August 26, 2023
This week look for a Korean American father who goes missing; a harrowing novel about survival in the sea; a portrait of a 19th century German Expressionist painter; and a gothic fantasy in which a family discovers a hidden terrace in their apartment. Plus, a Central Park birder invites us into his world.
Buyer, The Center for Fiction Bookstore
By Angie Kim
Published by Hogarth Press
Korean American siblings Mia and John are bickering twins whose younger brother Eugene suffers from Mosaic Angelman Syndrome which affects his ability to speak and move. Exercise helps, and so father and son regularly take long morning walks. But one day Eugene comes stumbling home alone, setting Kim’s riveting novel in motion. As in Kim’s bestselling Miracle Creek, she continues to examine the subject of parenting a sick child. “It’s probably something I’ll be exploring for the rest of my life.” This moving drama combines a surprise-filled thriller with a moving portrait of an immigrant family facing issues of racism and ableism.
By Daniel Kraus
Published by MTV Books
Kraus’s sci-fi thriller comes at a time when many vacationers are heading to the ocean. His ‘what if’ posits a scuba diver being inadvertently swallowed by a 65-ton sperm whale after getting tangled up with a giant squid. The clock begins ticking for him to escape; he has less than two hours of oxygen. Combining hard science, deep-sea lore, an absorbing psychological character study, and a thorny father-son drama we get the best of many genres plus really good writing. If you are not up for rereading Moby-Dick, this could do the trick..
By Hilary Leichter
Published by Ecco
Leichter’s weird and wonderful Temporary, was a finalist for The Center’s First Novel Prize. In her second outing, Edward and Annie struggle to afford their too-tiny apartment, dreaming of the day they are comfortable enough to afford a proper living space to raise their child, Rose. While entertaining Annie’s work colleague one evening they open the closet to discover, like a scene out of Being John Malkovich, a beautifully appointed outdoor terrace. Leichter plays with shifting time, space, and reality in one of the most imaginative novels of the season—this one will sneak up on you with its profound mind-bending journey through love and loss.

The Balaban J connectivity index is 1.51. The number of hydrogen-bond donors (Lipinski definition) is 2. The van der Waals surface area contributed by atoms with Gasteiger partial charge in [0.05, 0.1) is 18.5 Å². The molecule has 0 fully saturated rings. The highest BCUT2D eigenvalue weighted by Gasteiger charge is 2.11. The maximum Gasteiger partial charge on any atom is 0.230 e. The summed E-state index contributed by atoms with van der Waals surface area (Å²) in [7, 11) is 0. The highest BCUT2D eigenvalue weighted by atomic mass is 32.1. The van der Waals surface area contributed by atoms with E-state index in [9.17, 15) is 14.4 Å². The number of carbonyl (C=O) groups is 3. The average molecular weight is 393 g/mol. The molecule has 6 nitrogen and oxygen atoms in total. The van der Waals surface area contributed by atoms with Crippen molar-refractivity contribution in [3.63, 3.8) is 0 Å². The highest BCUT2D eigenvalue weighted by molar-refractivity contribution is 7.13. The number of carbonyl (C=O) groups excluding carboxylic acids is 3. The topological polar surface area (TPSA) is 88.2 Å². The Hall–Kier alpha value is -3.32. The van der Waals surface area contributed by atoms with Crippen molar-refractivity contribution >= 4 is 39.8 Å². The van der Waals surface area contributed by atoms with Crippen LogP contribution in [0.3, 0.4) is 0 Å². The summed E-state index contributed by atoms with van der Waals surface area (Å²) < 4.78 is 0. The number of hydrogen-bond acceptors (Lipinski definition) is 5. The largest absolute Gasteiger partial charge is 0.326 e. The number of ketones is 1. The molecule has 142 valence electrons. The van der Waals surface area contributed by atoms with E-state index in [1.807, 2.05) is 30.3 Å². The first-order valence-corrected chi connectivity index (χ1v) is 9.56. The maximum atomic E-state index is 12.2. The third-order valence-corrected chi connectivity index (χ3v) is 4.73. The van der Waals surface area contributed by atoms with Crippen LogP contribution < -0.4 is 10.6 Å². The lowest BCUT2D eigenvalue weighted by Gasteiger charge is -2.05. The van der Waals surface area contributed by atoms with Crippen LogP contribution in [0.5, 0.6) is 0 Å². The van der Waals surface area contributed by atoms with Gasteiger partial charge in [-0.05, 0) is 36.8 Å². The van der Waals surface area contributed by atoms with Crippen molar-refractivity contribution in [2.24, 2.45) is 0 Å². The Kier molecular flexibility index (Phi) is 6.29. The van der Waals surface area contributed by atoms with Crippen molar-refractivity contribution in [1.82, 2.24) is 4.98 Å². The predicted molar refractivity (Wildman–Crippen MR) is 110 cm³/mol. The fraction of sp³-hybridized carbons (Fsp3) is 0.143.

Girl in White
By Sue Hubbard
Published by One / Pushkin Press
The German Expressionist artist Paula Modersohn-Becker is the inspiration for Hubbard’s incisive new novel. Girl in White celebrates the life of a lesser-known female painter acclaimed for her extraordinary paintings of women and children, and her numerous self-portraits, often in the nude. The story is narrated by her estranged daughter, recently jilted and pregnant. She never knew her mother who died in childbirth. Modersohn-Becker’s life, her marriage, her long relationship with Rilke (who married her best friend), and her dedication to art comes alive in an illuminating piece of historical fiction perfect for art-lovers and nicely timed with the recent republications of Rilke’s work..
Better Living Through Birding
By Christian Cooper
Published by Random House
As I sit watching a wren build a nest out my kitchen window, I am reminded of how many of us became more aware of the natural world during the pandemic. Cooper has penned a wonderful blend of personal history (navigating being a gay Black man in America), travelogue, and an introduction to the joys of birdwatching. Coming to the public eye in 2020 when a racist encounter in Central Park with a dogwalker went viral, his eloquence and contagious delight in his pastime has earned him a National Geographic TV series. He reminds us of the essential pleasures of stopping to look and listen.